A union representing regular Los Angeles police officers has filed a lawsuit against the city for imposing its COVID-19 vaccination mandate on city officials, arguing that the city has negotiated policy terms in bad faith and is inappropriate. tries to pass on the associated costs to officials.
The Los Angeles Police Protection League, in its lawsuit filed Friday in the California High Court, reiterates a claim it made public earlier this week that the city withheld information about a contractor it hired to test unvaccinated employees at COVID-19.
City policy requires that unvaccinated employees be tested twice a week for COVID-19 and paid for these tests by deducting $ 65 from their pay per test, unless they are granted a medical or religious exemption from their term, after which they would be reimbursed.
The union claims the test plan “includes conflicts of interest issues.” Earlier this week, he expressed concern about the fact that the contractor is co-owned by Fire and Police Commissioner for Pensions Pedram Salimpur. The union claims that the city withheld this information during the collective bargaining with the union regarding the terms of the mandate.
The city has denied any irregularities. In a statement this week, the human resources department said it had checked seven test vendors and that Bluestone had been selected, “because it was the only company that could offer the range of services needed at a competitive price, including a vaccine card check, daily symptom monitoring , testing with a very sensitive and convenient procedure for employees using the PCR saliva test, tracking testing, submitting and tracking exemptions for the COVID-19 vaccine, and advising on health service testing.
Salimpur said earlier this week that he had complied with “applicable ethical law” and that “the LAPPL’s allegations are fortunately wrong.” Salimpur did not immediately respond to a request for comment on Friday.
The City Council announced that the City Council had decided to suspend restrictions on competitive bidding in accordance with adopted emergency protocols such as COVID-19.
The union also alleges that the city’s decision to pass on the cost of testing to employees, when testing is a condition of their work obligations, is a violation of labor law. The court is asking the city to prevent the requirements from being implemented before taking further steps in the work negotiations and to prevent police officers from charging any testing fees.
The city council approved a plan this week on what will happen to employees who have not complied with its vaccination rules, and passed a resolution noting that “there is an urgent need for such unilateral action to protect public health and safety. ” City officials described this as their “last, best, and final bid” on how the requirements would work.
The LAPPL lawsuit follows two others filed against the city by the groups police officers in firefighters, who claim that the vaccination mandate violates their rights and ignores the protection that some of them enjoy against antibodies obtained from previous COVID-19 infection.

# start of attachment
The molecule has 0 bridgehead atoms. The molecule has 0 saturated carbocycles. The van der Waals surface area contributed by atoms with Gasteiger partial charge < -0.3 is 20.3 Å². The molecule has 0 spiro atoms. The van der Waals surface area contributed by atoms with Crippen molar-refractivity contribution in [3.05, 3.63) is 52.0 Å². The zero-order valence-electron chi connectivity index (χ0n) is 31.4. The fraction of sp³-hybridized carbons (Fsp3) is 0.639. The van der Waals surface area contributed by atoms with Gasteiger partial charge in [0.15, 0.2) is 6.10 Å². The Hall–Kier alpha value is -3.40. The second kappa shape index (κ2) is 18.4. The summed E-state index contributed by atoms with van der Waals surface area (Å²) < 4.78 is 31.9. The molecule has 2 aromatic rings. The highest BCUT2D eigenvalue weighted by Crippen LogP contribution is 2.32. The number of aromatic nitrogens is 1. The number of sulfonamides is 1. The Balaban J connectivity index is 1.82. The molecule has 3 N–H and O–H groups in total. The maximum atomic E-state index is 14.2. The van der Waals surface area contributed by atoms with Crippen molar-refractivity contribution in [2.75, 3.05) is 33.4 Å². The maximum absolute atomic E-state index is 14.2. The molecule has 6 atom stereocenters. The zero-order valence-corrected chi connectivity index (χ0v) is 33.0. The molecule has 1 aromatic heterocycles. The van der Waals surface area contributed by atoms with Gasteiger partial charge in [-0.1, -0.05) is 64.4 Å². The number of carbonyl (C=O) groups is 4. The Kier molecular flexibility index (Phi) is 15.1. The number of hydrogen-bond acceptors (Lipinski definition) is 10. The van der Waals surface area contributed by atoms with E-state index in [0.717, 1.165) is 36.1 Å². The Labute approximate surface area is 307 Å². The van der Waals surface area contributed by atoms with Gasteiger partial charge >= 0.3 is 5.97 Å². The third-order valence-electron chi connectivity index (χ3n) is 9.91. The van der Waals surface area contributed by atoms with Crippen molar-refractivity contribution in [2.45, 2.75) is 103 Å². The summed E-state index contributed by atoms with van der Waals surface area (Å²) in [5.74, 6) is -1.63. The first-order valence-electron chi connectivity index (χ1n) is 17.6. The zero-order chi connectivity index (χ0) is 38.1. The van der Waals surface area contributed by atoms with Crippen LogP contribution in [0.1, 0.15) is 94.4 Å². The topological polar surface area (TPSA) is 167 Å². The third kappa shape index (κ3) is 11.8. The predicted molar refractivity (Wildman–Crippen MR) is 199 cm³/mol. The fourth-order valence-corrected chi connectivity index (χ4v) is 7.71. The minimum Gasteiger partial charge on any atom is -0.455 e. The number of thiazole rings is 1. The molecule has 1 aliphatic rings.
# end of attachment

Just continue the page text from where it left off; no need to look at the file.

This week, a judge rejected a request by plaintiff police officers for an interim restraining order that would block certain city requirements, such as a request from employees to use a specific form to seek religious exceptions.
Health experts say vaccines are safe and highly effective, especially in reducing the worst symptoms that lead people to critical care in hospitals. Experts also recommend vaccination for individuals who have previously contracted COVID-19.
Nevertheless, the introduction of such mandates has been controversial not only in LA but in cities across the country, and police agencies have been the source of some of the biggest returns. Among the employees most advocated by health advocates to be vaccinated are police officers, given their frequent interaction with the public and their key role in maintaining public safety.
The LAPD has affected more than 3,000 employees with COVID-19, and as of this week, more than 100 staff have been recovering at home, said LAPD chief Michel Moore.
Moore said about 74% of LAPD employees have had at least one dose of the vaccine since this week, an increase for the department, but it remains below 80% of LA County residents 12 years and older who have received at least one dose.
Hundreds of additional officers had COVID-19, Moore said. Recent data show that hundreds of officials have still not told the department whether they have been vaccinated.
Moore said the effort to vaccinate police officers was a “turbulent time” but that the department was “committed to a fully vaccinated workforce”.
Thousands of LAPD staff have filed intent to seek medical or religious exemption, prompting some skepticism from department critics and Police Commission Chairman William Briggs about the legitimacy of these claims.
Times writer Emily Alpert Reyes contributed to this report.